Chocolate Jesus Artist May Have Lost the Round But He Won the Fight

Brian Zick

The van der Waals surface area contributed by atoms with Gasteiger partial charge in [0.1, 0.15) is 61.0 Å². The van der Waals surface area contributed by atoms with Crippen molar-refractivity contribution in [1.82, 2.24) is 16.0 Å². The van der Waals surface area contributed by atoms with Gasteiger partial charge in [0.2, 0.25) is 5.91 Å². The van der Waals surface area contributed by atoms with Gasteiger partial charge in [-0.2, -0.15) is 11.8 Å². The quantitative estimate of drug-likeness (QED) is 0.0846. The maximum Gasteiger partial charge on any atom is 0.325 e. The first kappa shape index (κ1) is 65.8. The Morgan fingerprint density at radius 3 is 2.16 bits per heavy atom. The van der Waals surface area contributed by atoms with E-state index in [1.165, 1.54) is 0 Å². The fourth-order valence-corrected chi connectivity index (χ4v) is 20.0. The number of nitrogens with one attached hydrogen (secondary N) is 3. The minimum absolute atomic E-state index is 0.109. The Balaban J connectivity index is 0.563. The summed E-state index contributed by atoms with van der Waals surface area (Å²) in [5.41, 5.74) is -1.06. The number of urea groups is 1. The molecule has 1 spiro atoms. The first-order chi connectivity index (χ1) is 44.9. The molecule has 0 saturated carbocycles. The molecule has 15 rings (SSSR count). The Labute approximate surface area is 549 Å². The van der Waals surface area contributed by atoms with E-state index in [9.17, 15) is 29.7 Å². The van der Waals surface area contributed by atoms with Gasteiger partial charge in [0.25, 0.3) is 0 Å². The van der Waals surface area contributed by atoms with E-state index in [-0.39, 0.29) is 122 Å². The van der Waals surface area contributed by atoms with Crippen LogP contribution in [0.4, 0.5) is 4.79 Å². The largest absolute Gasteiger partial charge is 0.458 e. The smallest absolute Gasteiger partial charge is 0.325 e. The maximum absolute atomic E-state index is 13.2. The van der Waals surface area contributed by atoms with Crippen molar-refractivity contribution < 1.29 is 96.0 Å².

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It just never fails. Step 1) The professional victims of offense wail and gnash their teeth about some totally fabricated affront. Step 2) The stupendously blithering idiots in the corporate press rush to publicize the complaint (without ever examining the character of the accuser or the validity of the accusation). Step 3) More people flock to see what all the fuss is about than the author of the alleged (but actually non-existent) offense could ever possibly have dreamed would take notice of his or her work.The AP reports that artist Cosimo Cavallaro "says offers to buy or exhibit the piece have been pouring in" for his anatomically correct chocolate sculpture of Jesus Christ, which drew hysterical allegations of offense by Catholic League chief bigot - and supreme imbecile - Bill Donohue.There is commonly a Step 4 in the process, wherein suspicions arise that the accuser was in the employ of the accused all along, or at least in conspiratorial cahoots, to the pre-arranged benefit of both parties. But the reality is that the angry accusers are most always just extremely stupid. As in the, "Oh please, Br'er Donohue, don't throw Cosimo in that briar patch" kind of terminal stupidity.At the risk of invoking Godwin's law, the occasion does prompt acknowledgment of strikingly apt parallels. In the monumental quality of stupid that invariably afflicts authoritarian conformist minds. The very first work of art to greet the visiting public at the entrance to 1936 Munich, Germany's notorious "Degenerate Art" Exhibition was Ludwig Gies' Kruzifixus, a distinctly non-conformist rendition of Christ on the cross. The failure to depict Jesus Christ in approved terms of accepted convention was described by the Nazis as an appalling and contemptible insult, for which the artist and his work were identified for furious public castigation.The whole point of the "Degenerate Art" exhibition, of course, orchestrated by the German government of Adolf Hitler, was to vilify and condemn particular works of art which failed to conform to the Nazis' preconceived notions of "purity" and proper aesthetics. And the show was an astounding success… in attracting people to what remains one of the best attended art shows in history (over two million visitors). And the exhibit featured the work of several artists who ultimately became among the most celebrated of all time.Artwork is like patriotism; it's for history to judge. (And anyone rewarding themselves with favorable attention, in either regard, is likely suffering a significant inferiority complex.) Alternatively, an inverse proportional relationship commonly exists between the "success" of art critics who call negative attention to works of art, and history's ultimately enhanced favorable recognition of that artwork. The formula works in the realm of music as well; Stravinsky's Rite of Spring and Hendrix's Star Spangled Banner both respectively endured enormous critical outrage, and subsequently, in historical retrospect, became highly regarded artistic accomplishments.And so Cosimo Cavallaro joins Robert Mapplethorpe and Andreas Serrano, in the hall of successful artists who owe a great debt of gratitude to their moron critics, who insisted on blaming Rorschach for what they chose to see in the blots of ink.

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